Quick take: GOAP Beijing Part 2

Just got back to the US from a few days in Beijing, participating in the Geeks on a Plane tour there.  Other than a little case of sicknessthat felled me on Monday, it was a great trip.

A few very quick impressions.

Hiring and scaling startups is a totally different game in China v US.  In Silicon Valley, startups are struggling mightily to hire talent.  Google is paying to retain talent; Facebook, Zynga, Twitter and others are paying up to acquire talent.At the same time, with the rise in angel money and incubators, talented engineers with risk tolerance are tending to find the allure of founding a company very attractive.  The result: an extreme shortage of technical engineering talent going to earlier stage startups.  This makes it very difficult for Sereis A and Sereis B companies to scale technical talent here.

In China, what I saw was pretty different.  One startup I visited had grown from roughly 10 employees to nearly 100 in about 11 months, with more than half those employees talented engineers.

Its often talked about the stark cost differences between hiring engineering talent in the US versus China, and this is certainly true.  Beyond that, however, what really impacted me was the sheer numbers of engineers available.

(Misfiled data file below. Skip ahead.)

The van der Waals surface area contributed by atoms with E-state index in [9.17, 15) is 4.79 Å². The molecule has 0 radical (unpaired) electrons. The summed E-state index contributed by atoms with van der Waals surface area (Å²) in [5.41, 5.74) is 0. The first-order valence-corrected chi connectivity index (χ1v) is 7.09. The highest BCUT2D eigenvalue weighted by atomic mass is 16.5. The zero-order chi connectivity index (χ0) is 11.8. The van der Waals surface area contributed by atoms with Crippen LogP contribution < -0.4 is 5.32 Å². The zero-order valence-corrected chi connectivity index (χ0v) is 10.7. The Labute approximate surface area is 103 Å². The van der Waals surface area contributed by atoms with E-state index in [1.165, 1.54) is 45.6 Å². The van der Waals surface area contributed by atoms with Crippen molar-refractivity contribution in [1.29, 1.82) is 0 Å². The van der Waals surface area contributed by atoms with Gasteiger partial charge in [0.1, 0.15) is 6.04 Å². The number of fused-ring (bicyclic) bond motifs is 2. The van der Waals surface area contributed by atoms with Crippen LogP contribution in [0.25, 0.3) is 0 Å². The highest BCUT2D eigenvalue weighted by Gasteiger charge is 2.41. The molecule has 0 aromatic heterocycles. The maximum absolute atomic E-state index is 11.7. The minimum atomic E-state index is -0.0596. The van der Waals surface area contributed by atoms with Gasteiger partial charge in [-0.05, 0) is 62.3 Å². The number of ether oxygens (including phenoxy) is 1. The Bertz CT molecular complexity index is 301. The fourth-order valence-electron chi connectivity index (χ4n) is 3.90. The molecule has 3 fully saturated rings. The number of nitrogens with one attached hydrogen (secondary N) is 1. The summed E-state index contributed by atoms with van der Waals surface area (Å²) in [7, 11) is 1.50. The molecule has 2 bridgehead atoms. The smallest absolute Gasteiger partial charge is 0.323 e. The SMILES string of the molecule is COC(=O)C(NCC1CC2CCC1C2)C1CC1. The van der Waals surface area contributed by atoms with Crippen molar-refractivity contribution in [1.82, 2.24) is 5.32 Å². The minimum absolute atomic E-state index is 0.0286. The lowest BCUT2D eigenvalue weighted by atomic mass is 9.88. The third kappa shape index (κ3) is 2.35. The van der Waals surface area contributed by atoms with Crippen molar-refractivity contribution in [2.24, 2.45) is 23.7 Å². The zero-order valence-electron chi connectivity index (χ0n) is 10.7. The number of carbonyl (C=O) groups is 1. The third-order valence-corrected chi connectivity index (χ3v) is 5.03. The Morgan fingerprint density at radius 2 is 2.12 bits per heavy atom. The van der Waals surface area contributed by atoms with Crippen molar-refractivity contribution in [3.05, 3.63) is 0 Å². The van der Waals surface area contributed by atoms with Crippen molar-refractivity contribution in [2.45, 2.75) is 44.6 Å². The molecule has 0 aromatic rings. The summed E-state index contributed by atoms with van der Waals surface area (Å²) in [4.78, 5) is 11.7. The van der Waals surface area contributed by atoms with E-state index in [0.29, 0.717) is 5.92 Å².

It underscores big challenges to the US economic model–lack of focus on technical skills and degrees in US education system, a reticence on immigration letting more technical talent leave our country, etc. The US continues to avoid these issues at its long-term peril.

Armchair Blackberry analysis. On Bloomberg TV in the hotel room, I saw a brief report on Blackberry, in which one of the Co-CEOs was pitching the RIM/Blackberry development platform.  What development platform you ask?  (Good question.)  Anyway, the sound bite that got covered was that he said something along the lines of Blackberry developers make more money and have better discoverability on the RIM platform than on other platforms.  I don’t really buy the make more money point, and nothing was used to support this.  And the better discoverability point only really means that there aren’t any apps on Blackberry’s store, meaning its easier to find the few that are.  In other words, at best: meh.

Always drink bottled water.   Nuff said.

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